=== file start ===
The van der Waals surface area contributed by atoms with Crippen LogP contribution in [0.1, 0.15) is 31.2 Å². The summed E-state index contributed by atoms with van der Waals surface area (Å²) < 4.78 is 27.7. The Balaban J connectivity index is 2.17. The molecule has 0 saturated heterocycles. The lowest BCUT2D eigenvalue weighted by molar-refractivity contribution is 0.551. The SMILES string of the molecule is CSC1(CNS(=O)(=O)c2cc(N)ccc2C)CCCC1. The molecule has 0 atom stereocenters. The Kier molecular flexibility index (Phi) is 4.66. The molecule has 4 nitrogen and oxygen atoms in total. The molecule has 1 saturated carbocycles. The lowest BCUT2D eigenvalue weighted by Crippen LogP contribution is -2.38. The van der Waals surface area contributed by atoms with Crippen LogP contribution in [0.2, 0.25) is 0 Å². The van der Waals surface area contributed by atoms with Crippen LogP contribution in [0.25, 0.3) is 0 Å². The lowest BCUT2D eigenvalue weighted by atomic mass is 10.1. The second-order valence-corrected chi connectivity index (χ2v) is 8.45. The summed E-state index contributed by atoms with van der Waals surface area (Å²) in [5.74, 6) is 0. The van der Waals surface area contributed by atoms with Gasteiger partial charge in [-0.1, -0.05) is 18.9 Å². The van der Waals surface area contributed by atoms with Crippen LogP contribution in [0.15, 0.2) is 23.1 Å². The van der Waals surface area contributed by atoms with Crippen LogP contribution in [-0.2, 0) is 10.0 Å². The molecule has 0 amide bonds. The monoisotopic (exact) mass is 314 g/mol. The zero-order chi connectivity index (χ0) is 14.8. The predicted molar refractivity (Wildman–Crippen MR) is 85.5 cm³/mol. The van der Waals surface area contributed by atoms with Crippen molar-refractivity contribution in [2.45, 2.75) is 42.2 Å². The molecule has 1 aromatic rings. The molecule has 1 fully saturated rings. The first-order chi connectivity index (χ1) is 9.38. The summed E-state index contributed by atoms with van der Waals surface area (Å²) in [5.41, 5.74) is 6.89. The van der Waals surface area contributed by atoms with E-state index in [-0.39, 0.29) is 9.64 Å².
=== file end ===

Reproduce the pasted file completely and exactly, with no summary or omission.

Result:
The van der Waals surface area contributed by atoms with Crippen LogP contribution in [0.1, 0.15) is 31.2 Å². The summed E-state index contributed by atoms with van der Waals surface area (Å²) < 4.78 is 27.7. The Balaban J connectivity index is 2.17. The molecule has 0 saturated heterocycles. The lowest BCUT2D eigenvalue weighted by molar-refractivity contribution is 0.551. The SMILES string of the molecule is CSC1(CNS(=O)(=O)c2cc(N)ccc2C)CCCC1. The molecule has 0 atom stereocenters. The Kier molecular flexibility index (Phi) is 4.66. The molecule has 4 nitrogen and oxygen atoms in total. The molecule has 1 saturated carbocycles. The lowest BCUT2D eigenvalue weighted by Crippen LogP contribution is -2.38. The van der Waals surface area contributed by atoms with Crippen LogP contribution in [0.2, 0.25) is 0 Å². The van der Waals surface area contributed by atoms with Crippen LogP contribution in [0.25, 0.3) is 0 Å². The lowest BCUT2D eigenvalue weighted by atomic mass is 10.1. The second-order valence-corrected chi connectivity index (χ2v) is 8.45. The summed E-state index contributed by atoms with van der Waals surface area (Å²) in [5.74, 6) is 0. The van der Waals surface area contributed by atoms with Gasteiger partial charge in [-0.1, -0.05) is 18.9 Å². The van der Waals surface area contributed by atoms with Crippen LogP contribution in [0.15, 0.2) is 23.1 Å². The van der Waals surface area contributed by atoms with Crippen LogP contribution in [-0.2, 0) is 10.0 Å². The molecule has 0 amide bonds. The monoisotopic (exact) mass is 314 g/mol. The zero-order chi connectivity index (χ0) is 14.8. The predicted molar refractivity (Wildman–Crippen MR) is 85.5 cm³/mol. The van der Waals surface area contributed by atoms with Crippen molar-refractivity contribution in [2.45, 2.75) is 42.2 Å². The molecule has 1 aromatic rings. The molecule has 1 fully saturated rings. The first-order chi connectivity index (χ1) is 9.38. The summed E-state index contributed by atoms with van der Waals surface area (Å²) in [5.41, 5.74) is 6.89. The van der Waals surface area contributed by atoms with E-state index in [-0.39, 0.29) is 9.64 Å².